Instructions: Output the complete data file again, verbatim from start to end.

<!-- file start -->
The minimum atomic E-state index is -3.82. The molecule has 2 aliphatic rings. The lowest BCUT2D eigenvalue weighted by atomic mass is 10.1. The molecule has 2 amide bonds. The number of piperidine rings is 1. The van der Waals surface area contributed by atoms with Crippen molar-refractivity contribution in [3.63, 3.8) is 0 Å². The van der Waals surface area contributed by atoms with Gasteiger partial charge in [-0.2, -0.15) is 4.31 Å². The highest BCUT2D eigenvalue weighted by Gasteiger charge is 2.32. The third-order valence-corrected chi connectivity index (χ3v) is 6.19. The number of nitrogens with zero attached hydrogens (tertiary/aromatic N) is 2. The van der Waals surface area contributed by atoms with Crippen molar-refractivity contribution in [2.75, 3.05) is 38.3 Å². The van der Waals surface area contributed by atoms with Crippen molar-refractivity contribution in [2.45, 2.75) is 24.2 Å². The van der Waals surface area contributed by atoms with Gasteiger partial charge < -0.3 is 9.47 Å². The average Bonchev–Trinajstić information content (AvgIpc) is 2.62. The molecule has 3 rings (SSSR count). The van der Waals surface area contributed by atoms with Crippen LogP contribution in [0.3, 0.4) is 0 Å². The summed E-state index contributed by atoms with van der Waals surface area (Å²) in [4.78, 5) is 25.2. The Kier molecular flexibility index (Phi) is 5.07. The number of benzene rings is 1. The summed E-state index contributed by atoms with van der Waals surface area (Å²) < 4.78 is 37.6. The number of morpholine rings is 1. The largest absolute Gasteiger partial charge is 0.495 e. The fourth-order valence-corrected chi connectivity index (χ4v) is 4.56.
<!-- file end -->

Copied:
The minimum atomic E-state index is -3.82. The molecule has 2 aliphatic rings. The lowest BCUT2D eigenvalue weighted by atomic mass is 10.1. The molecule has 2 amide bonds. The number of piperidine rings is 1. The van der Waals surface area contributed by atoms with Crippen molar-refractivity contribution in [3.63, 3.8) is 0 Å². The van der Waals surface area contributed by atoms with Gasteiger partial charge in [-0.2, -0.15) is 4.31 Å². The highest BCUT2D eigenvalue weighted by Gasteiger charge is 2.32. The third-order valence-corrected chi connectivity index (χ3v) is 6.19. The number of nitrogens with zero attached hydrogens (tertiary/aromatic N) is 2. The van der Waals surface area contributed by atoms with Crippen molar-refractivity contribution in [2.75, 3.05) is 38.3 Å². The van der Waals surface area contributed by atoms with Crippen molar-refractivity contribution in [2.45, 2.75) is 24.2 Å². The van der Waals surface area contributed by atoms with Gasteiger partial charge < -0.3 is 9.47 Å². The average Bonchev–Trinajstić information content (AvgIpc) is 2.62. The molecule has 3 rings (SSSR count). The van der Waals surface area contributed by atoms with Crippen LogP contribution in [0.3, 0.4) is 0 Å². The summed E-state index contributed by atoms with van der Waals surface area (Å²) in [4.78, 5) is 25.2. The Kier molecular flexibility index (Phi) is 5.07. The number of benzene rings is 1. The summed E-state index contributed by atoms with van der Waals surface area (Å²) < 4.78 is 37.6. The number of morpholine rings is 1. The largest absolute Gasteiger partial charge is 0.495 e. The fourth-order valence-corrected chi connectivity index (χ4v) is 4.56.